Ross Johnson, President of the Townsend Rotary Club, Jeff Langlinais, Townsend’s New Rotarian of the Year and new Board Member, and I attended the Montana District 5390 Training Assembly in Butte in August 2016. As part of the author’s personal Butte tradition, after the evening training session dinner ended, I asked the others to join me on a tour of uptown Butte. First, we stopped to have a beer at the historic Pisser’s Palace in Walkerville. Then we stopped at the Knights of Columbus #668 Hall at 224 W. Park St. for another drink. When built in 1917, the Butte Knights of Columbus Hall was the largest KOC Hall west of the Mississippi River. It is a classic old building which still hosts weddings, funerals, sporting events, etc. The basement contains a gym, track, and weight room. It also is home to the largest collection of Butte sports memorabilia anywhere!
Jeff grew up in Laurel, Montana and the Laurel Locomotives played the Butte Central Maroons while he was on the football team in the early 1970s. Jeff was not a star running back on the Laurel team but he did get some time on the field. I suggested that if we looked carefully we may find a newspaper article about some of the Butte Central/Laurel games over the years. We spent over an hour touring the basement halls and walls covered with photos, articles, etc. but never found anything about games with Laurel. Just as we were leaving the building on the upper floor, there, close to the door was a 1972 Montana Standard article titled “Butte Central muscles Laurel for 47-12 romp”. And to our surprise there was a photo of Jeff Langlinais running the ball and being tackled by two Butte Central players! Jeff had no idea that article and much less that photo existed. But there it was enshrined forever in the KOC Hall for Jeff and his family.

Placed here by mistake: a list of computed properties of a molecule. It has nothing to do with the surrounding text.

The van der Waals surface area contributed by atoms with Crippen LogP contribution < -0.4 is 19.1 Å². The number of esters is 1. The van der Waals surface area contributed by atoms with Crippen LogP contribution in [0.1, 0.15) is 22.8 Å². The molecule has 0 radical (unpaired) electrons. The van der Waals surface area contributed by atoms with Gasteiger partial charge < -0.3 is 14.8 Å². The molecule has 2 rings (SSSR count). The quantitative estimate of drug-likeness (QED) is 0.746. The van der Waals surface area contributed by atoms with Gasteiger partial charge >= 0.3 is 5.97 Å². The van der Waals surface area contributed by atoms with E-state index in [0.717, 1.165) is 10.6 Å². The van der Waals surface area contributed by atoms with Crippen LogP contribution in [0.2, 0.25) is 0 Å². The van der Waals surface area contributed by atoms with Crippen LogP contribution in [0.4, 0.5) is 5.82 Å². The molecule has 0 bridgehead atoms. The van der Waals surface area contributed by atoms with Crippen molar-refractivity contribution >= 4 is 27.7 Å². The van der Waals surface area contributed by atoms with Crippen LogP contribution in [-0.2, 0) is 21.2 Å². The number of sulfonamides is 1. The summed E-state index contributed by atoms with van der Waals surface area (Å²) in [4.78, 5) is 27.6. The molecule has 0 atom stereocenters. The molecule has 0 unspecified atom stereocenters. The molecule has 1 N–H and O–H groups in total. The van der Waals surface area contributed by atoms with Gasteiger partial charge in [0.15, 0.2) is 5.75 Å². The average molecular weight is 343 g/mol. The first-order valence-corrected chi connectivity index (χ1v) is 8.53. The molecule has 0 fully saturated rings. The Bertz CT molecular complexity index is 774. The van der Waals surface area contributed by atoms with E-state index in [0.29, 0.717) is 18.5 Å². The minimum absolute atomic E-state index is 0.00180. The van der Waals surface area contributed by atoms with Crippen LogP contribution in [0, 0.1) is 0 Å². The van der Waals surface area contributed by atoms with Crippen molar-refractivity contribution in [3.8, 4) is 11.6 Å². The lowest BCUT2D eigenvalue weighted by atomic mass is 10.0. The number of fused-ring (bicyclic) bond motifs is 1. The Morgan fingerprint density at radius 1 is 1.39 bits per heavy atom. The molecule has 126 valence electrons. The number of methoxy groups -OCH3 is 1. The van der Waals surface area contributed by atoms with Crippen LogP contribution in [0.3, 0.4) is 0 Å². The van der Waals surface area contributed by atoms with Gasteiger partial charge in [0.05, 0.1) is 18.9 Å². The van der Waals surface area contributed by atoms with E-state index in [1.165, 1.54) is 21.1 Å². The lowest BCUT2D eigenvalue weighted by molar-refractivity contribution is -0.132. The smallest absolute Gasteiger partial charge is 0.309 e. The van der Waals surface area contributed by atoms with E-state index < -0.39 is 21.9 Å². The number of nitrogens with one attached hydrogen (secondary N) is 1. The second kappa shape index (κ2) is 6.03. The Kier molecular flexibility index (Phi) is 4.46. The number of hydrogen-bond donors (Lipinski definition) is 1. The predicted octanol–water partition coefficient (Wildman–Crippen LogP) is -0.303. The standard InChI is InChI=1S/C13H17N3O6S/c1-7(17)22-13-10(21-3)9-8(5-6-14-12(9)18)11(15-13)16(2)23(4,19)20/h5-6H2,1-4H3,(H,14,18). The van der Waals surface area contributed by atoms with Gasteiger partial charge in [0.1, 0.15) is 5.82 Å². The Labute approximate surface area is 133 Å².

Thanks to the Butte Knights of Columbus Hall for making that trip so special. And congratulations on your 100th anniversary in 2017!
Rotary brings together a global network of volunteer leaders dedicated to tackling the world’s most pressing humanitarian challenges.Rotary connects 1.2 million members of more than 34,000 Rotary clubs in over 200 countries and geographical areas. Their work impacts lives at both the local and international levels, from helping families in need in their own communities to working toward a polio-free world. For more information, visit Rotary.
Contacts: Patrick Plantenberg (email@example.com)